Sara Waters, MA, LPC - Speaker & Psychotherapist

4-Step Magic Trick to Try During Your Next Fight

In this post, I’m going to give you 4 steps of a magic trick that will change the way you do conflict.  Its good to shake things up every once in a while, right?  Worth a try…

What kind of a fighter are you?  When you are in a disagreement with someone, what comes up for you?  Does it depend on who the conflict is with, or is it pretty much the same across the board?  Adversity with another person draws pretty specific characters up in me… I have a Defensive part who swiftly picks up her sword and Captain America shield when she feel like I’m being challenged.  I have a Shut Down part who is equipped with one-word answers and who puts distance between myself and whomever the conflict is with, meanwhile drowning my emotions away in a hot bubble bath, loud music in my headphones and a glass of wine.  I have a Distractor part that focuses my attention on as many busy tasks and other responsibilities as it can… anything to avoid having to actually deal with the conflict.  These are just a few of the characters in the large army of protectors within me.  At the end of this blog, I encourage you to sit for a few minutes and write down the characters in the familiar motley crew within yourself, especially those who tend to surface during conflict.

I promised you a magic trick.  Its coming, hang tight.  But first, consider this…

To regularly question what I know to see if it wants to dissolve or evolve into something more comprehensive, specific, or totally different.”  My Defensive, Shut Down and Distractor parts hate this quote.  They don’t like Penney Peirce for writing it, not one bit.  When she used this description to give meaning to the “art of inquiry” (aka curiosity), these parts within me shake their heads in disgust, roll their eyes and say she’s ignorant and doesn’t understand the world we live in.  Read that quote one more time.  “Question what I know”???  Why would we do that?  With the wonderment of whether or not it will “dissolve” or “evolve” into something else?  No thank you, I prefer to believe that what I know is right!  Why would I purposefully try to shoot holes through that?

Two answers to consider… vulnerability and connection.

I will talk more about both vulnerability and connection in later blogs.  For now, just go inward and notice what you feel when you sit with each of those words.  (Do you currently equate vulnerability with weakness?  Does connection stir up memories of pain, grief, or loss?).  Just something to chew on for future exploration.

I recognize I’m jumping around a bit.  Stay with me.  Here’s the part about the magic.  Imagine you are in the heat of a disagreement with someone you care about.  Notice the rise in the temperature of your blood because they just won’t listen!  He or she totally sucks in this moment!… and they are sucking just to piss you off.  So stubborn.  So frustrating.  There’s no point.  Nothing is ever going to change.  UGGGHHHHHH!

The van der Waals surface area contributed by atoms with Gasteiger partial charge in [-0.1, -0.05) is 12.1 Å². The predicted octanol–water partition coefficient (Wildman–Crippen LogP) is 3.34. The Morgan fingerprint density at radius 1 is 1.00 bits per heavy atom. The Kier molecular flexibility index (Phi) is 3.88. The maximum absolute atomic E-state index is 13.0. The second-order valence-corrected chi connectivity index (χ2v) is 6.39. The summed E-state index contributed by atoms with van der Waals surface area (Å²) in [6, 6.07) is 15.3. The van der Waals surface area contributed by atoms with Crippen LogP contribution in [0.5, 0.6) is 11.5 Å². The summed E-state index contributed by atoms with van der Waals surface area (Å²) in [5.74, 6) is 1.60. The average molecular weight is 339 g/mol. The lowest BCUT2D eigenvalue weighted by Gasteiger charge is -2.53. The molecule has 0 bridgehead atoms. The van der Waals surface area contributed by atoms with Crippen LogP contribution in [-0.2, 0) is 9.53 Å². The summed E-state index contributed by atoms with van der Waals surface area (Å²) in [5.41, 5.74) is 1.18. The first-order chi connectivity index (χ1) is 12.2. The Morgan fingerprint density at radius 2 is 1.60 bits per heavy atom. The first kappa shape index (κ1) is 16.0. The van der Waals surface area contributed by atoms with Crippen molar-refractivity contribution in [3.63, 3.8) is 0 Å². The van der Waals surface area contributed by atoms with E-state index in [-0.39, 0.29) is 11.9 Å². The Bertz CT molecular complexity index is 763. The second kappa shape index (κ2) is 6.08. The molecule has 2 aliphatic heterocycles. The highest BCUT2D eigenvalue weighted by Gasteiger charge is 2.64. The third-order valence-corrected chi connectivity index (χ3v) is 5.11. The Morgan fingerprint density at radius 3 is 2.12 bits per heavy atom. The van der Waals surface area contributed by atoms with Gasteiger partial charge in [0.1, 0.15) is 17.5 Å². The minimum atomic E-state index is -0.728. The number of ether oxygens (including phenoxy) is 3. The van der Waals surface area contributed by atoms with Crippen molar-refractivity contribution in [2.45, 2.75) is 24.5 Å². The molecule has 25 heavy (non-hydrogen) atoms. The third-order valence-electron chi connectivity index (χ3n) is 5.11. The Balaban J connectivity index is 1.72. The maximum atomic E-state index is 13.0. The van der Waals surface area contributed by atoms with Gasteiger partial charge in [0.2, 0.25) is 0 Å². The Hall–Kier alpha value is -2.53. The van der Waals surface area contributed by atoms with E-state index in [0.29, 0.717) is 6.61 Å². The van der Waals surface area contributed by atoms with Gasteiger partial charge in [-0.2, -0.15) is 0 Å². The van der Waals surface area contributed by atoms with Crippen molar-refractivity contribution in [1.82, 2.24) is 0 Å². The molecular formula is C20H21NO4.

< I hope your Cortisol levels just rose a little. >

Right now, right here is the perfect moment to try your magic trick.  Here’s whatcha do…

Step 1: Take a long slow inhale, see how much air you can fill into your lungs.  Then exhale just as slowly and deflate those lungs completely.  (Repeat this step until you feel a little more calm and ready for Step 2).

Step 2: Notice your motley crew, give them an internal nod so they know you have their back, then see if they are willing to take-5 so that you can try your hand at this magic thing.  (If not, no problem, let them do their thing and continue in the conflict as you normally would… we’ll try again another time.)

Step 3: If your army has stepped aside (invite them to sit on the sidelines and watch), look your adversary right in the eye, tap into as much authenticity as you can muster up and (here’s the magic!!!) ask him/her to help you understand what they are thinking and feeling.  Ask, with all sincerity, if he/she can help put you in his/her shoes so that you can try to understand his/her perspective better.

<Step 3a: If your adversary passes out, assess whether he/she needs medical attention or if a cold glass of water in the face will suffice.>

Step 4: Open your ears and listen… not with the intention of telling why and how they are wrong as soon as they stop taking, and not with judgement about what they are saying… but with an authentically open heart and the humble willingness to challenge what you think you already know just in case your perspective wants to dissolve or shift into something different.

This is easier said (and typed) than done.  I know, I’ve failed at it many times because my army of protectors sometimes jumps off the sidelines, storms the field and hijacks my magic trick.  But when they are willing to stand at bay, and when I am able to CURIOSIFY my approach to the conflict, it works like a charm every time.  My adversary often shifts into a more cooperative position (although he/she may not yet be willing to access their own magic).  And magic definitely occurs within me… my heart softens, my compassion increases, and stronger chords of connection are formed between me and my adversary (aka, my husband, children, friend, coworker, family member).  This feels so much better!!!

This is all going to make a little more sense once you’ve put the magic trick to the test in real life.  Its one of those have to experience it kinds of things (kind of like contractions during labor and delivery… nobody can explain or describe those suckers ahead of time, you just have to dive in and experience them to understand).  So I encourage you to give it a try.  If your army refuses to step aside, that’s okay.  They must have good reason to be so protective over you.  We’ll explore that in future posts.  In the meantime, good luck practicing your magic.  I would love to hear your stories of how it goes!

 

By Sara Waters, MA, LPCC